When we left the traditional church setting in the fall of 2000, one of our complaints was that community only happened around task. In retrospect, it seems both true and natural. Community is a by product of something else, and when it is an end in itself it tends to implode. It becomes incestuous. Communities form naturally around shared purpose and shared task. The more clear and intentional the purpose, the stronger the community tends to be. The challenge, then, in forming communities is to help them to maintain an inward life even as they work at whatever purpose they are called toward, as they move to incarnate their purpose. Jean Vanier is right that,
“The more we become people of action and responsibility in our community, the more we must become people of contemplation. If we do not nurture our deep emotional life in prayer hidden in God, if we do not spend time in silence and if we do not know how to take time from the presence of our brothers and sisters, we risk becoming embittered. It is only to the extent that we nurture our own hearts that we can keep interior freedom. People who are hyperactive, fleeing from their deep selves and their wound, become tyrannical and their exercise of responsibility only creates conflict.”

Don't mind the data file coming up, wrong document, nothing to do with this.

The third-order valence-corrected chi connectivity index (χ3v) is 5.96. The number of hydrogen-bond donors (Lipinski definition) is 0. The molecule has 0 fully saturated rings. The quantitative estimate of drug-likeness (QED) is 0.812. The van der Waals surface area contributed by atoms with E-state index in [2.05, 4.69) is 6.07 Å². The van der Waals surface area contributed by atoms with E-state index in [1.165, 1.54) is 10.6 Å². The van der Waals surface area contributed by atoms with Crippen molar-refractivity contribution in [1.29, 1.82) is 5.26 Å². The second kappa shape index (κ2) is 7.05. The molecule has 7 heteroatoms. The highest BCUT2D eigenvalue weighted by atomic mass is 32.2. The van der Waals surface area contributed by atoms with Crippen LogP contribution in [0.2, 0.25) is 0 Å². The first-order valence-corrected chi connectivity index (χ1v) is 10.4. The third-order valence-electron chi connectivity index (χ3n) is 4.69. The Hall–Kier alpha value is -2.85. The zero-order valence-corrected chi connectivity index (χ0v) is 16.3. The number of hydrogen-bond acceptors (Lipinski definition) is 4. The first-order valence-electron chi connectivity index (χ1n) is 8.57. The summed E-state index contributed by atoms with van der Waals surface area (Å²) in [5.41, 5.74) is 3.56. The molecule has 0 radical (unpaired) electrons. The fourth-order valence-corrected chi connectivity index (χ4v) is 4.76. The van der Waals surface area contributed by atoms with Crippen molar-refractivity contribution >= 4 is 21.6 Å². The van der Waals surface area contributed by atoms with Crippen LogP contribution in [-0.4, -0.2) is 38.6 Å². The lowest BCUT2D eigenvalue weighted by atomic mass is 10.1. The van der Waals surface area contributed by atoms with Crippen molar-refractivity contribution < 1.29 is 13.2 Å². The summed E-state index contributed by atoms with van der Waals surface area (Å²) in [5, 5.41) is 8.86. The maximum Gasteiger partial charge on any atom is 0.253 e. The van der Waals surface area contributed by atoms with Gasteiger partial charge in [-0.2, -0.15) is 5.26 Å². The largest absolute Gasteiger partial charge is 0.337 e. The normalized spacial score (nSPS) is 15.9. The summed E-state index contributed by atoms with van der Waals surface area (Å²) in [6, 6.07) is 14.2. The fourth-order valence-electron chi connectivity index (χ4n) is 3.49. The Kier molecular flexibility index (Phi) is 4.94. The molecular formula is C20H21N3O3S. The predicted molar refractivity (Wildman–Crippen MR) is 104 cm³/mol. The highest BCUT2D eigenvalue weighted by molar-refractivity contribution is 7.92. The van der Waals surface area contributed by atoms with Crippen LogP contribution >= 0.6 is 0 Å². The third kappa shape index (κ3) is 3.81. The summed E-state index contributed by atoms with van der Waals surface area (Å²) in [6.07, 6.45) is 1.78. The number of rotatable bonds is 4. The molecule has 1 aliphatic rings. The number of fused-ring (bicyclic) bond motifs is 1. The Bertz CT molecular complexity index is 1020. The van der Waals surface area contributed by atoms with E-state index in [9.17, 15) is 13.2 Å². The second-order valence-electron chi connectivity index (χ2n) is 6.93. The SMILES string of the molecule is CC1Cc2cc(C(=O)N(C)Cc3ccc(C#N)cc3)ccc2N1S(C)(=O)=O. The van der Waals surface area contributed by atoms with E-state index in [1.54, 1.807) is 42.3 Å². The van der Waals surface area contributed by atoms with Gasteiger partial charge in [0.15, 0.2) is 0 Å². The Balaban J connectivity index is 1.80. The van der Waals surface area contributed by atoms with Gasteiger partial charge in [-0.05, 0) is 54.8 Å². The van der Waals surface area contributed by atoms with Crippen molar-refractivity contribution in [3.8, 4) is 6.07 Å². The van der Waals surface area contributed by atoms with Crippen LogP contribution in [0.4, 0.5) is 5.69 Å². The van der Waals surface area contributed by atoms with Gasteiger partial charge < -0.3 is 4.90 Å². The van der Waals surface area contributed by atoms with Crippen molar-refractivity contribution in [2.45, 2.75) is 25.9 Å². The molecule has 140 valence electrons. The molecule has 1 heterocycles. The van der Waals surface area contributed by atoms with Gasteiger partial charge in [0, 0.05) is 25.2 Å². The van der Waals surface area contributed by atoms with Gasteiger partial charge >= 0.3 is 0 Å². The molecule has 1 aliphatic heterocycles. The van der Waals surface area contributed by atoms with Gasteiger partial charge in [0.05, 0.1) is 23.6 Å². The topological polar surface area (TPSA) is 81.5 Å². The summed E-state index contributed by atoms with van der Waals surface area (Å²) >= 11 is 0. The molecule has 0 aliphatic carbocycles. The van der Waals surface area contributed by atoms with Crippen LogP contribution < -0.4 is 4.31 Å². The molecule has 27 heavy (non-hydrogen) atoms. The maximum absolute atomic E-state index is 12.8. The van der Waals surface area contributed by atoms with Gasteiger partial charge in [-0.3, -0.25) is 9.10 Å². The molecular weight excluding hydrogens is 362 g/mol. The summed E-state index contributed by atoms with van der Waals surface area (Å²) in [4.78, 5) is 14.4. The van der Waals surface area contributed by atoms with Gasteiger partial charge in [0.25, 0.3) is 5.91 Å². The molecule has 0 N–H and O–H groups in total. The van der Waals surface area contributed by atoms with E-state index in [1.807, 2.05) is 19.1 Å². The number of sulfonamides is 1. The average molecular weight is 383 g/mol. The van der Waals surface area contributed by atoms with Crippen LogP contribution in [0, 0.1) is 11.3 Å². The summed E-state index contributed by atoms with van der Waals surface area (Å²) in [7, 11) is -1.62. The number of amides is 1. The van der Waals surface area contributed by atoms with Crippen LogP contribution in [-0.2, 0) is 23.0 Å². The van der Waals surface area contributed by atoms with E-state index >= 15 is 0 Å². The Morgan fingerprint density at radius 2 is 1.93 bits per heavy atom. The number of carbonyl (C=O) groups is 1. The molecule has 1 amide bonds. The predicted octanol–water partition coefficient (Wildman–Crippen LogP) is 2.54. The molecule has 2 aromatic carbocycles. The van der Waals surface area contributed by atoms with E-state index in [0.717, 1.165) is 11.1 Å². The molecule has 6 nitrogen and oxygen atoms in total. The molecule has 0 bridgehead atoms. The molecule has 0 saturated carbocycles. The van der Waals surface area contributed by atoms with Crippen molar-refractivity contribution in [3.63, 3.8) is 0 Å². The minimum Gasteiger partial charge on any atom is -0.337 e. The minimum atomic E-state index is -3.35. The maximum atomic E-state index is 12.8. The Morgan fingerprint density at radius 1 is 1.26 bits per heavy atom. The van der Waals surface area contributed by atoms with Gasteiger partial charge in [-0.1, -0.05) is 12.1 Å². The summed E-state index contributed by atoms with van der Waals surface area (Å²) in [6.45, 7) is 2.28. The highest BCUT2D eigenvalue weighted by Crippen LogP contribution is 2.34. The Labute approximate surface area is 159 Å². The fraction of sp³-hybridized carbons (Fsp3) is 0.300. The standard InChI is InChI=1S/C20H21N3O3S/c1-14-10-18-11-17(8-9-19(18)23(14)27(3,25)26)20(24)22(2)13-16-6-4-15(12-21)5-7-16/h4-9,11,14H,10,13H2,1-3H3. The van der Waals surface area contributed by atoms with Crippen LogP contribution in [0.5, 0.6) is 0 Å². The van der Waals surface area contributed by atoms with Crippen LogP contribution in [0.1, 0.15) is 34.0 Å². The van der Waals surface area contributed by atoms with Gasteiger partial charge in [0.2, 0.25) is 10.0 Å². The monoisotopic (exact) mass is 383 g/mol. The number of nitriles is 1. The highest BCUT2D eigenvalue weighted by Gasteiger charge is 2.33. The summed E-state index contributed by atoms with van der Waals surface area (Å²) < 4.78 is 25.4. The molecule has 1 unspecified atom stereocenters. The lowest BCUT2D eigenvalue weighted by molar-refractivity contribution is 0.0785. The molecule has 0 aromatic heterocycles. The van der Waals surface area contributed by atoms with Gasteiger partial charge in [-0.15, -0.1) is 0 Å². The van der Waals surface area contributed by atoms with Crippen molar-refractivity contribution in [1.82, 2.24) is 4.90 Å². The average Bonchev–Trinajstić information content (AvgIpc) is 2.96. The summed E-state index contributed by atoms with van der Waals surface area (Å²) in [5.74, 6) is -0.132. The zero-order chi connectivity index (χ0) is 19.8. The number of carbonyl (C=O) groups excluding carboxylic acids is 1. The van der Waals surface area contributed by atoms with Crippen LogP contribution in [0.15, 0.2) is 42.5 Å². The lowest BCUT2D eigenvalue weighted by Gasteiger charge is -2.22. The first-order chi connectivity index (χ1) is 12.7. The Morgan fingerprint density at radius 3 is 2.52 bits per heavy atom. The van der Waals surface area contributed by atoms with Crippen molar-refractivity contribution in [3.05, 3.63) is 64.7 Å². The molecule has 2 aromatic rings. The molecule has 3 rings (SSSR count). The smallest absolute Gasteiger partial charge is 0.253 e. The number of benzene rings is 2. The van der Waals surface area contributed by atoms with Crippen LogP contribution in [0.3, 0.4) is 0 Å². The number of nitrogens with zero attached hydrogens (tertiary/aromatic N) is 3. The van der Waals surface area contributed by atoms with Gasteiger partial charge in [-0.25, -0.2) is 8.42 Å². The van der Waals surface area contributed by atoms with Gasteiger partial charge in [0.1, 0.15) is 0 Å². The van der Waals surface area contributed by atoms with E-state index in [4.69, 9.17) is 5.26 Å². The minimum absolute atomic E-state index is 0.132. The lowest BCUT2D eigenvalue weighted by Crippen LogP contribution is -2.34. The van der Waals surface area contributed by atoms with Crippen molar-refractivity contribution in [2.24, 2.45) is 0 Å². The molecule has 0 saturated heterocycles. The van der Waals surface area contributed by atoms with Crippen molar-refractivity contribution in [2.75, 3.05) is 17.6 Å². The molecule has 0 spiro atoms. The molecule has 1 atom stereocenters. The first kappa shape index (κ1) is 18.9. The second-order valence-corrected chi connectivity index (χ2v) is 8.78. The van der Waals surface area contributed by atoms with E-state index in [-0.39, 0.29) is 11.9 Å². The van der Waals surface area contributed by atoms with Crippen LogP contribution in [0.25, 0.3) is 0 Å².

Community and Growth
I am experiencing the loss of strength of vision with age, and I visited the optometrist yesterday for an updated prescription. Common enough. But I was struck that as time passes and my physical vision grows weaker, my inner vision grows more clear. It becomes both easier and more natural to look “not at the things which are seen, but the things which are unseen.” At times it feels a little gnostic.. but then I recall that phrase from Paul, and I realize that what may sometimes appear dualistic is really the embodiment of a paradox.